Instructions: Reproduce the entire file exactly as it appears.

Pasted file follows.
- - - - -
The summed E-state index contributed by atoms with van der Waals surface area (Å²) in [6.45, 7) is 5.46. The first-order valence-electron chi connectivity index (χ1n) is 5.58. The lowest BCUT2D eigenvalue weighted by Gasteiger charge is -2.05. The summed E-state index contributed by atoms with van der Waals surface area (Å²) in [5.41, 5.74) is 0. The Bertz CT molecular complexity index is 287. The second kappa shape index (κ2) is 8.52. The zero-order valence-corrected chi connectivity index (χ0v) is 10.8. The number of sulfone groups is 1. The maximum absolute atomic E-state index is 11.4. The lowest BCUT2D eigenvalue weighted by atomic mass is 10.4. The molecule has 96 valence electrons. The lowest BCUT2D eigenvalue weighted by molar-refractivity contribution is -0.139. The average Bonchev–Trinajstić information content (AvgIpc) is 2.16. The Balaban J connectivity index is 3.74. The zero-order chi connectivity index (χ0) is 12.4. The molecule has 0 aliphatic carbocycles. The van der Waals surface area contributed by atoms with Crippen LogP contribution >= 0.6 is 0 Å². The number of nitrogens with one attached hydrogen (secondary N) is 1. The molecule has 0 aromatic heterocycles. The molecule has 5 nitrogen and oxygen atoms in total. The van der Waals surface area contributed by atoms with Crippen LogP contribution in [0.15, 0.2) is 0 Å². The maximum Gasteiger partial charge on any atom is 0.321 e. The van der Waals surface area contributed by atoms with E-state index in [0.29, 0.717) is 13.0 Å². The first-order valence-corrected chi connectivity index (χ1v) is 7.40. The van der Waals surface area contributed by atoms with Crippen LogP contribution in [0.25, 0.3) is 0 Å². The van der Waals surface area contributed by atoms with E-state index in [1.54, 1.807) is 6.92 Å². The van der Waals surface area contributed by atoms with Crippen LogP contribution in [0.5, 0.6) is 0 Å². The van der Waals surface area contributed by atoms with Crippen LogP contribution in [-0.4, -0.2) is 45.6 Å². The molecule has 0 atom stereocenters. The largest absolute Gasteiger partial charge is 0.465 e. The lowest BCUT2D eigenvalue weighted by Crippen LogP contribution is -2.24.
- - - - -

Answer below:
The summed E-state index contributed by atoms with van der Waals surface area (Å²) in [6.45, 7) is 5.46. The first-order valence-electron chi connectivity index (χ1n) is 5.58. The lowest BCUT2D eigenvalue weighted by Gasteiger charge is -2.05. The summed E-state index contributed by atoms with van der Waals surface area (Å²) in [5.41, 5.74) is 0. The Bertz CT molecular complexity index is 287. The second kappa shape index (κ2) is 8.52. The zero-order valence-corrected chi connectivity index (χ0v) is 10.8. The number of sulfone groups is 1. The maximum absolute atomic E-state index is 11.4. The lowest BCUT2D eigenvalue weighted by atomic mass is 10.4. The molecule has 96 valence electrons. The lowest BCUT2D eigenvalue weighted by molar-refractivity contribution is -0.139. The average Bonchev–Trinajstić information content (AvgIpc) is 2.16. The Balaban J connectivity index is 3.74. The zero-order chi connectivity index (χ0) is 12.4. The molecule has 0 aliphatic carbocycles. The van der Waals surface area contributed by atoms with Crippen LogP contribution >= 0.6 is 0 Å². The number of nitrogens with one attached hydrogen (secondary N) is 1. The molecule has 0 aromatic heterocycles. The molecule has 5 nitrogen and oxygen atoms in total. The van der Waals surface area contributed by atoms with Crippen LogP contribution in [0.15, 0.2) is 0 Å². The maximum Gasteiger partial charge on any atom is 0.321 e. The van der Waals surface area contributed by atoms with E-state index in [0.29, 0.717) is 13.0 Å². The first-order valence-corrected chi connectivity index (χ1v) is 7.40. The van der Waals surface area contributed by atoms with Crippen LogP contribution in [0.25, 0.3) is 0 Å². The van der Waals surface area contributed by atoms with E-state index in [1.54, 1.807) is 6.92 Å². The van der Waals surface area contributed by atoms with Crippen LogP contribution in [0.5, 0.6) is 0 Å². The van der Waals surface area contributed by atoms with Crippen LogP contribution in [-0.4, -0.2) is 45.6 Å². The molecule has 0 atom stereocenters. The largest absolute Gasteiger partial charge is 0.465 e. The lowest BCUT2D eigenvalue weighted by Crippen LogP contribution is -2.24.